Several media outlets have mentioned Augsburg’s role as host of the Minnesota Secretary of State debate. Visit the following media websites to learn more:

MPR News

Twin Cities Daily Planet

Media Advisory: Change your brain chemistry to boost happiness

Leading neuropsychologist Rick Hanson speaks Oct. 16

CCHPimage

Each of us has the power to change the ways we think in manners that will increase our happiness, improve our resilience, and promote inner calm. Attendees of “Hardwiring Happiness: Turning Passing Experiences into Lasting Inner Strength and Peace” at Augsburg College will learn practical tips and proven methods from a leading, national neuropsychologist during a one-hour presentation that includes time for audience questions.

Who

Rick Hanson is a neuropsychologist and senior fellow of the Greater Good Science Center at University of California, Berkeley. He is an author of numerous books, including the 2013 New York Times bestseller, “Hardwiring Happiness: The New Brain Science of Contentment, Calm, and Confidence.”

When

11 a.m., Thursday, Oct. 16

Continue reading

White Bear Lake couple will be honored Oct. 24 for dedication to addiction recovery community

Kevin and Polly HartHarts to be recognized at StepUP® Program Gala

(MINNEAPOLIS) – Two leaders in the addiction recovery community will be recognized for their commitment and generosity to Augsburg College’s StepUP® program for students in addiction recovery. Kevin and Polly Hart of White Bear Lake, Minn., will receive the Toby Piper LaBelle Award at the Augsburg College StepUP Program Gala on Oct. 24 at the Hyatt Regency Minneapolis.

“Kevin and Polly have brought so much value to the StepUP program, the students in recovery we serve, and the recovery community as a whole,” said Augsburg College President Paul C. Pribbenow. “We are blessed to call this dedicated couple our friends and are proud to honor them with this award.”

The Harts have given significant time and resources to the College’s program, which is a leader and award-winning model for residential addiction recovery communities at campuses across the nation. Kevin serves on the advisory board for the StepUP Program where he helps guide and shape the program. He also is a board member of The Retreat, a recovery program in Wayzata, Minn. The Harts volunteer countless hours for these programs and also mentor youth in recovery.

Continue reading

FAQ: Student Organizations at Augsburg College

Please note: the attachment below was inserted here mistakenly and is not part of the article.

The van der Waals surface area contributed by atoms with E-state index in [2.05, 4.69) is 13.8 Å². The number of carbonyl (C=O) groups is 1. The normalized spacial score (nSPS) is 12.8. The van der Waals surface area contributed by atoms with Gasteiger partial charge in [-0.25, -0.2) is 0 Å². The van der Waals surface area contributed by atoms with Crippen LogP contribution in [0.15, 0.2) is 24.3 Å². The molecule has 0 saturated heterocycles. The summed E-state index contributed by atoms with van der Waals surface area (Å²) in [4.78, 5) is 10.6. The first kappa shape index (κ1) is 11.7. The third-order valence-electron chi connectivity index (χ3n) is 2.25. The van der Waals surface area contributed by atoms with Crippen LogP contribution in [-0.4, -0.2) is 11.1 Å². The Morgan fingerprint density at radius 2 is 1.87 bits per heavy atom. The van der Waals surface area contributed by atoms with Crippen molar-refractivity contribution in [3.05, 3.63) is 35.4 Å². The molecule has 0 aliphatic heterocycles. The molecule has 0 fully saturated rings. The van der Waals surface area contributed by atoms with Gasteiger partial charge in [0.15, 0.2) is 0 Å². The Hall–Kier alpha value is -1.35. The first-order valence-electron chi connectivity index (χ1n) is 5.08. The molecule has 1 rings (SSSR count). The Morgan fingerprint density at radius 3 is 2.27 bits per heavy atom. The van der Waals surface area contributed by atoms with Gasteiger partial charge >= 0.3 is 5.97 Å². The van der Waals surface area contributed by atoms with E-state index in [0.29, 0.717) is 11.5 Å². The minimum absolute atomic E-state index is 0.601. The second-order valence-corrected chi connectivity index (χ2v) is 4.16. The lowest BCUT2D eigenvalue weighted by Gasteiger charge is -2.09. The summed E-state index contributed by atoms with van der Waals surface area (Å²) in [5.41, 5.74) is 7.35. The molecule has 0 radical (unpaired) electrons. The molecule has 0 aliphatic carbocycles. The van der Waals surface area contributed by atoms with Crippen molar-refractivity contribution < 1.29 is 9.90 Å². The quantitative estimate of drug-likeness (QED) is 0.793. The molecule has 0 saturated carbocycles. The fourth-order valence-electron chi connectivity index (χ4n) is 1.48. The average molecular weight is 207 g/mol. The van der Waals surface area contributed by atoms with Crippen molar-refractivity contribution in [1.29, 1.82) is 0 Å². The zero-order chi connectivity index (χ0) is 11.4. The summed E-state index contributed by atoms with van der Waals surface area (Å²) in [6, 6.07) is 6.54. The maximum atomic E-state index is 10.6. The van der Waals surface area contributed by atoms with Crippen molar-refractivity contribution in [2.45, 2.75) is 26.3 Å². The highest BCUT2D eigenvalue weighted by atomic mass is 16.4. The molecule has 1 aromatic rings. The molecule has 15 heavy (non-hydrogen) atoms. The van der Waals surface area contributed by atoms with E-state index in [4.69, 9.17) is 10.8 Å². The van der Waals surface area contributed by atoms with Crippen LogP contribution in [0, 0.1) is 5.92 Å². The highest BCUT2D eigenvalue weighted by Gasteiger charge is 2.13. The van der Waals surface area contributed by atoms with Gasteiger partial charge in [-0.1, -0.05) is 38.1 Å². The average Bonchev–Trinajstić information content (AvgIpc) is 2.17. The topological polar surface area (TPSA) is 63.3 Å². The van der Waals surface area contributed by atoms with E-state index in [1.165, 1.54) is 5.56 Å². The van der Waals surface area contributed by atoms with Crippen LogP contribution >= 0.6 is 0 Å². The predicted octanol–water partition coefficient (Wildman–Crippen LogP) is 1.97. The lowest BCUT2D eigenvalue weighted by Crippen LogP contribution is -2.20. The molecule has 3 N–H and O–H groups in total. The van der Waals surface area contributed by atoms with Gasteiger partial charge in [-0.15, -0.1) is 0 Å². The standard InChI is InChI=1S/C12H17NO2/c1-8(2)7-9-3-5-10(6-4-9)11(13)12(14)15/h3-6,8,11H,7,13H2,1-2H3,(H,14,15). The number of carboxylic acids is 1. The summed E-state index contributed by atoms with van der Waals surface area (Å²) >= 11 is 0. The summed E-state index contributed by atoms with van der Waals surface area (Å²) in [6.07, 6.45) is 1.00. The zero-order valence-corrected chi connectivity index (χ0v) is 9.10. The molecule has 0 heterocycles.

(Updated at 3:53 p.m., Oct. 3)

Augsburg CollegeAugsburg College is committed to fostering an environment where students of different backgrounds and perspectives can grapple with challenging topics. The College is committed to supporting students in determining their own decisions and actions relative to challenging topics.

On Oct. 2, Augsburg College President Paul C. Pribbenow underscored via email to faculty and staff the College’s commitment to creating an open community that welcomes an intentionally diverse mix of people, calls for civility and fairness on all sides of the discussion, and aims toward increased clarity and understanding, even if it does not lead to agreement. Continue reading

Katie Clark answers readers’ questions for Girls Life magazine

Katie Clark, nursing faculty, talked with Girls Life magazine.Augsburg College’s Katie Clark, a member of the nursing department faculty, spoke in July with Girls’ Life magazine to answer questions posed by the magazine’s readers. The publication, which has a readership of more than 2 million girls ages 10-15, is sold at many major bookstores throughout the nation. Clark, who answered a range of questions, was a featured resource in the August/September 2014 issue of the magazine.

 

 

Cedar Cultural Center, Augsburg kick off Midnimo on Sept. 15

MidnimoThe Cedar Cultural Center, in partnership with Augsburg College, on Sept. 15 kicks off “Midnimo: Music for Unity, Campus and Community,” a two-year project to build cross-cultural awareness, knowledge, and understanding of Somali culture through music.

Midnimo during this academic year will bring six artists or groups to Minnesota for week-long residency programs that include classroom activities and culminate with a public concert. The schedule includes: